Date of Award
Sociology and Anthropology
After a month of checking the mail every day, the day I had waited for had finally come. I remember seeing the white envelope sent from the Lehigh University Office of Admissions. Regardless of what the letter said inside, I was going to know where I was going to college in a few minutes. I had already been notified of acceptance to another school the week before, but Lehigh was my first choice. I anxiously opened the envelope and the first thing I read was "Congratulations on your acceptance to the Class of2007!" I honestly couldn't say what came after that, but it's the first line that matters; I had gotten in. Out of the thousands of applications that had been sent in for review, mine had been selected. My experience sounds like it could be one of any senior in high school. The reality is, however, that the experience of waiting to hear back from a college is not universal. It is something that only the most privileged students get to experience; there are many students who don't even get to apply to college. The selection for these groups is not random and is something that I call ''the predestination of higher education." This, the central focus for my research, is the idea that before students begin looking at colleges, there is a set ''track" for individuals based on who they are. Most research and literature on tracking in education focuses on primary and secondary schooling and students' academic performance. Tracking is most commonly defined as "the practice of assigning students to instructional groups on the basis of ability" (Hallinan, 1994, p. 79). Social tracking is much different. In this thesis I argue that social tracking in college admissions is a process of "assigning" students to colleges and universities; a process not based on performance. I defme social tracking as the process of assigning individuals to roles and conditions based on their social status. Social tracking can aide or inhibit individuals in many facets of their lives, and it is very much a determining factor in an individual's ability to successfully pursue the American Dream The idea of the American Dream is an ideal that people hold on to; " ... it presumes that despite inequalities in their circumstances each individual will have a fair chance, an equal opportunity ... " (Johnson, 2006, p.31 ). Even though success in the American Dream is tied closely to hard work and determination, this ideological position is deeply rooted in our view of education. It is education that is seen as the great equalizer since it is a guaranteed right for all people, " .. .it is supposed to level out what is initially an uneven playing field" (Johnson, 2006, p.31 ). From parents and teachers, children are taught to value their education from a very young age. The idea that education works as an equalizer leaves out at least two very important points. First, the quality of education that students receive is not equal. Based on many factors such as geographic area of the school, the school district, and even the teachers, different groups of children get a different quality of education. The other point that is left out deals with the access to education. Formal schooling is only guaranteed from kindergarten to twelfth grade education. After students finish high school, they are no longer automatically offered a place in school. If people would like to continue their education, they must prove themselves worthy to admissions officers and are then selected to fill positions at America's colleges and universities. Admitting one student means that multiple students do not get in. A college education is very important to long term success and fmancial mobility. A 2005 survey done by the U.S. Census Bureau, for example, showed large discrepancies in income between those with a college degree versus solely a high school degree; in every measure the median income for those with a bachelor's degree was reported to be around two thousand dollars higher than those with a high school diploma (Bloom, 2005). Education, more specifically, a college education plays a major role in determining a student's eventual class and status. I argue that social tracking that is aiding some and inhibiting others in admissions to colleges and universities. Though social tracking is driven by many outside forces, including schools, friends, and family, looking at it from the point of view of the college admissions office is important because ultimately they have the power to decide who gets into their school and who doesn't. Access to education is no longer controlled by academic achievement as it once was when students would be offered admissions based on their scores on entrance examinations when higher education in America first started through the late 1800's (Karabel, 2005). Through the process of selective admissions which started at the turn of the century, Admissions offices have shifted to more subjective factors to evaluate applicants (Karabel, 2005). I will argue in this thesis that the current admissions trends of selective admissions give advantages to the advantaged. This is one way that education hinders the opportunity for attainment of the American Dream. While the very practical idea of access to education is important, the larger topics of social class and opportunity for upward mobility are what drive my research. When admissions advantages are given to those who are already advantaged, the self-perpetuating cycle of social class is reinforced. A college education is very important for advancement in our society, both financially and socially (Bloom, 2005), and if the privilege to get a college of education is reserved for those who are already advantaged, it makes upward mobility near impossible. Getting into college, however, isn't important if the student isn't successful while in college. The key to a college education is getting a degree and current research shows that students aren't as successful in college when they were given special consideration at the time of admissions (Schmidt, 2007). The current practices of admissions, however, seem to not take this into consideration as advantages are still given out to certain students. As will be seen later in my work, advantages in admissions is a heavily debated topic. Very recently, the issue of affirmative action seems to be inundating the research on admissions advantages. This brings race to the forefront when talking about college admissions. The practice of Mfirmative Action is heavily debated as to whether it is or is not a fair admissions practice. Preferential admissions of minority students does affect many students and I do discuss the topic, as it is brought up in a lot of the literature. However, in my research, I look beyond race in college admissions. Racial diversity is an important factor when talking about admissions, but it's not the only factor. My focus is on social status and socioeconomic status, which have been very much overlooked in research. Race, however, will not be ignored. Just as Jeannie Oakes and Annette Lareau point out in their research, lower socioeconomic groups are disproportionately made up of African Americans and other minorities, one must include race with socioeconomic status (Lareau, 2003 & Oakes, 2005). The major goal of this thesis was to gain and understanding of some of the factors in social tracking, that is, what about a person is considered to be an important factor in admissions to college, and what leads certain individuals to choose a college. Furthermore, I hoped to gain insight to how tracking plays out in the context of college of admissions. Current research and literature only shows the effects of academic tracking through primary and secondary education. I argue that it extends to into college and is especially prevalent in admissions. In this thesis I show that the current system that is widely being used by colleges and universities is tracking certain students into higher education and leaving others out. While academic tracking does play a role, I propose that the social tracking plays a stronger role. The tracking that is taking place is mainly social rather than academic. In other words, who the student is is being considered before what a student can do. I feel that this is especially true in the elite colleges and universities in this country. My thesis begins with a review of current literature from some of the most prominent writers and researchers in the fields of education and sociology. To get a sense of overarching themes, I started with works in the general field of the sociology of education. From there, I went on to the topics of educational tracking and college admissions. It is here where I noticed the lack of work done between these topics. The literature on tracking ends when a student finishes high school and the literature on college admissions begins when students start to look at college. The current research shows no overlap between the two and portrays them as very separate and unrelated topics. Through my research, I pull together tracking and college admissions and show how related they actually are and how social tracking truly exists in the college admissions process. I then present my research. The project started in July, 2006 and carried through March of 2007. I first discuss my experiences and observations working for a summer program designed to help students through the college admissions process. I also had the opportunity to interview the director of this program. What initially started as a summer job, turned into the foundation for the rest of my research. My research includes interviews with current admissions officers at Lehigh University, as well as students who are currently going through or who have recently finished searching and applying to schools. By interviewing students, admissions officers, and program directors, I was able to get a very comprehensive picture of what college admissions looks like. Including all of these different perspectives is critical for a full understanding of the admissions process. The results of my research show that social tracking does exist in college admissions. The consequences social tracking in college admissions are very similar to those of academic tracking. This can be seen in the results of my observations of the pre-college program as well as through my interviews with admissions officers and students. Students are clearly being led in different directions based on their social status. I also found discrepancies in the perspectives of the different parties involved in college admissions. Admissions officers had their own values and opinions on one thing, while the students felt completely different about the same subjects. With the research I have completed, I have been able to make suggestions for a new and restructured system which can help make higher education more accessible to those who want it. More research needs to be done to show the connection between tracking and college admissions. I conclude the thesis with suggestions for further research on this topic. My experience of opening a college admissions letter is not universal to all students in the country. What is universal is the inequality in the system. Since the early 1900's, colleges and universities have turned to selective admissions as a way to keep certain students out of their schools (Karabel, 2006). Selective admissions is something that still the norm at many of our country's most elite colleges and universities. It is through this system where those who are privileged are able to thrive and those who are not are held back. Colleges and universities have the power to end some of the most critical problems social class solely on the way they recruit, evaluate, and accept students. If our ideal of the American Dream is to be true, and everyone is entitled to equal opportunities to success, we must change our education system to provide the basis for that equality.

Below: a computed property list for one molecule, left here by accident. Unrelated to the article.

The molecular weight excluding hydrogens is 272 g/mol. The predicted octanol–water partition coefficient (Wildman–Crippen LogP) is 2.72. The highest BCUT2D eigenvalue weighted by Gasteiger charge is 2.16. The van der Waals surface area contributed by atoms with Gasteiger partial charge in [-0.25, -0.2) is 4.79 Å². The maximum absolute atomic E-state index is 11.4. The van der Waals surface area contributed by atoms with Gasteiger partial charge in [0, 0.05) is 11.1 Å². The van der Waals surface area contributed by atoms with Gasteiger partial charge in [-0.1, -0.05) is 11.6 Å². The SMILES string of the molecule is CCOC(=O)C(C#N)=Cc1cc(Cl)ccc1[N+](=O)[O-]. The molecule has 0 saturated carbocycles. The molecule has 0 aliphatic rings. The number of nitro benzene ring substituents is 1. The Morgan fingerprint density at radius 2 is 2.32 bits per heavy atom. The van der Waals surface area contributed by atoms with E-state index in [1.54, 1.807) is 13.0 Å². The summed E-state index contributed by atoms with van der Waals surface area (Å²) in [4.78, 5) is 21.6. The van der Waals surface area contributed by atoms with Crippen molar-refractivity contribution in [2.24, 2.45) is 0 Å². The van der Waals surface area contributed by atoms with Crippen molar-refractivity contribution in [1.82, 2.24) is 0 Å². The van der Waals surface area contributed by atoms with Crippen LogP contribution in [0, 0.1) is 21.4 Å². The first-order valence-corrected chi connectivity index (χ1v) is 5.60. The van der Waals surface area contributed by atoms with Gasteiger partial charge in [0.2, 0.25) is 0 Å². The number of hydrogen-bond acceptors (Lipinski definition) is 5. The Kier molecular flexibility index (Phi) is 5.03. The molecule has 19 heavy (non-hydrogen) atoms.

Abel, Jeffrey, "THE PREDESTINATION OF HIGHER EDUCATION: HOW SOCIAL TRACKING LEADS STUDENTS TO THE IVORY TOWERS" (2008). Undergraduate Honors Theses and Capstone Projects. 19.